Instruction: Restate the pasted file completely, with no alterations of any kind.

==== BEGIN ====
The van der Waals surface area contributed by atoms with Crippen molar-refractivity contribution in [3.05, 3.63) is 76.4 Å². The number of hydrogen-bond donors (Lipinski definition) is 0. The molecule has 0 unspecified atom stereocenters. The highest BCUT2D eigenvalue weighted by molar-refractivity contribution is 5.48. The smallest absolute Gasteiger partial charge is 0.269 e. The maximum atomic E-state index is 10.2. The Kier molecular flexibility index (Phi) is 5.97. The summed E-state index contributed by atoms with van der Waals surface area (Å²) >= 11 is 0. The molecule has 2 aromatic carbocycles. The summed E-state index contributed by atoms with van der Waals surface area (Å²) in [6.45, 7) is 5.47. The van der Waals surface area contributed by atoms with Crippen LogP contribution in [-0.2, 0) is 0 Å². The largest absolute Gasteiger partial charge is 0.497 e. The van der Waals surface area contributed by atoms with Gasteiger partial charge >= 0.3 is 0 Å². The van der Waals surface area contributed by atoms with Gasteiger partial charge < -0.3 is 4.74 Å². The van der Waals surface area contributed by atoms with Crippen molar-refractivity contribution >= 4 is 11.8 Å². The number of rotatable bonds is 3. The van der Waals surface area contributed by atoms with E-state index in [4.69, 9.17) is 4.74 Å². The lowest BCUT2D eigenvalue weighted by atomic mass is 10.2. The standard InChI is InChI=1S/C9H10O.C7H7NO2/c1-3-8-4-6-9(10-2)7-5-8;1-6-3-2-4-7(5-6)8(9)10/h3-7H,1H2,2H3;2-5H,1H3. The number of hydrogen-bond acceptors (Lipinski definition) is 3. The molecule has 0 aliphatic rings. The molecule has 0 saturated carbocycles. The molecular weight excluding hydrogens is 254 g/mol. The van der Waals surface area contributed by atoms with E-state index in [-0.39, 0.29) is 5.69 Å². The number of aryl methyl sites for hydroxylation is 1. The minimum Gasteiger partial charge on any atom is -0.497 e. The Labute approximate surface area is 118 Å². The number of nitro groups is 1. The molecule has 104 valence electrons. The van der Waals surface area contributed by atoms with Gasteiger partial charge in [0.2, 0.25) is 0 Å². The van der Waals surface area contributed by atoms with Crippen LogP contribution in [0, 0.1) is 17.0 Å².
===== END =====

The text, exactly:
The van der Waals surface area contributed by atoms with Crippen molar-refractivity contribution in [3.05, 3.63) is 76.4 Å². The number of hydrogen-bond donors (Lipinski definition) is 0. The molecule has 0 unspecified atom stereocenters. The highest BCUT2D eigenvalue weighted by molar-refractivity contribution is 5.48. The smallest absolute Gasteiger partial charge is 0.269 e. The maximum atomic E-state index is 10.2. The Kier molecular flexibility index (Phi) is 5.97. The summed E-state index contributed by atoms with van der Waals surface area (Å²) >= 11 is 0. The molecule has 2 aromatic carbocycles. The summed E-state index contributed by atoms with van der Waals surface area (Å²) in [6.45, 7) is 5.47. The van der Waals surface area contributed by atoms with Crippen LogP contribution in [-0.2, 0) is 0 Å². The largest absolute Gasteiger partial charge is 0.497 e. The van der Waals surface area contributed by atoms with Gasteiger partial charge >= 0.3 is 0 Å². The van der Waals surface area contributed by atoms with Gasteiger partial charge < -0.3 is 4.74 Å². The van der Waals surface area contributed by atoms with Crippen molar-refractivity contribution >= 4 is 11.8 Å². The number of rotatable bonds is 3. The van der Waals surface area contributed by atoms with E-state index in [4.69, 9.17) is 4.74 Å². The lowest BCUT2D eigenvalue weighted by atomic mass is 10.2. The standard InChI is InChI=1S/C9H10O.C7H7NO2/c1-3-8-4-6-9(10-2)7-5-8;1-6-3-2-4-7(5-6)8(9)10/h3-7H,1H2,2H3;2-5H,1H3. The number of hydrogen-bond acceptors (Lipinski definition) is 3. The molecule has 0 aliphatic rings. The molecule has 0 saturated carbocycles. The molecular weight excluding hydrogens is 254 g/mol. The van der Waals surface area contributed by atoms with E-state index in [-0.39, 0.29) is 5.69 Å². The number of aryl methyl sites for hydroxylation is 1. The minimum Gasteiger partial charge on any atom is -0.497 e. The Labute approximate surface area is 118 Å². The number of nitro groups is 1. The molecule has 104 valence electrons. The van der Waals surface area contributed by atoms with Gasteiger partial charge in [0.2, 0.25) is 0 Å². The van der Waals surface area contributed by atoms with Crippen LogP contribution in [0, 0.1) is 17.0 Å².